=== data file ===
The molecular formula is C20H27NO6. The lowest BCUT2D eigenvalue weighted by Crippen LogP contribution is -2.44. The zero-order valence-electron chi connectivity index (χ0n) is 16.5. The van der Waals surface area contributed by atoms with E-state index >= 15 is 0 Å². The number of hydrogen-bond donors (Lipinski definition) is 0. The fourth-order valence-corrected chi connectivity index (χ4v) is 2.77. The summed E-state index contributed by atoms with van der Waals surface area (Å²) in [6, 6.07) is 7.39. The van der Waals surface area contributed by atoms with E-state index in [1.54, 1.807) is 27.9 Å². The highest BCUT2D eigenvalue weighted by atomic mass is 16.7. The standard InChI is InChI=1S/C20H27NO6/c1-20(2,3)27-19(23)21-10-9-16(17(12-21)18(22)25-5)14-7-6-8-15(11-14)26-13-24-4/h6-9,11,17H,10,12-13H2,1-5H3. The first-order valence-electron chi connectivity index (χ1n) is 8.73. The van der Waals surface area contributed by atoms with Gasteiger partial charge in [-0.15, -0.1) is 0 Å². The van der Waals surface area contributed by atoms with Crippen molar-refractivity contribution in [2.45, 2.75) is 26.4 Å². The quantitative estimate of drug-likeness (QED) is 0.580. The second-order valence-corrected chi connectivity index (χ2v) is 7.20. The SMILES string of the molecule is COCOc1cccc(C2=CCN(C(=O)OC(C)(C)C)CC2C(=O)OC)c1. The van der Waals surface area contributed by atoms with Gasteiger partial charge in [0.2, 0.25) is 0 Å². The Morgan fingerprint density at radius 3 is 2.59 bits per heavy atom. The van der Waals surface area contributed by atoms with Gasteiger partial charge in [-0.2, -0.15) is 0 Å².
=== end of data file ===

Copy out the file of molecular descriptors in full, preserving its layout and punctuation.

The molecular formula is C20H27NO6. The lowest BCUT2D eigenvalue weighted by Crippen LogP contribution is -2.44. The zero-order valence-electron chi connectivity index (χ0n) is 16.5. The van der Waals surface area contributed by atoms with E-state index >= 15 is 0 Å². The number of hydrogen-bond donors (Lipinski definition) is 0. The fourth-order valence-corrected chi connectivity index (χ4v) is 2.77. The summed E-state index contributed by atoms with van der Waals surface area (Å²) in [6, 6.07) is 7.39. The van der Waals surface area contributed by atoms with E-state index in [1.54, 1.807) is 27.9 Å². The highest BCUT2D eigenvalue weighted by atomic mass is 16.7. The standard InChI is InChI=1S/C20H27NO6/c1-20(2,3)27-19(23)21-10-9-16(17(12-21)18(22)25-5)14-7-6-8-15(11-14)26-13-24-4/h6-9,11,17H,10,12-13H2,1-5H3. The first-order valence-electron chi connectivity index (χ1n) is 8.73. The van der Waals surface area contributed by atoms with Gasteiger partial charge in [-0.15, -0.1) is 0 Å². The van der Waals surface area contributed by atoms with Crippen molar-refractivity contribution in [2.45, 2.75) is 26.4 Å². The quantitative estimate of drug-likeness (QED) is 0.580. The second-order valence-corrected chi connectivity index (χ2v) is 7.20. The SMILES string of the molecule is COCOc1cccc(C2=CCN(C(=O)OC(C)(C)C)CC2C(=O)OC)c1. The van der Waals surface area contributed by atoms with Gasteiger partial charge in [0.2, 0.25) is 0 Å². The Morgan fingerprint density at radius 3 is 2.59 bits per heavy atom. The van der Waals surface area contributed by atoms with Gasteiger partial charge in [-0.2, -0.15) is 0 Å².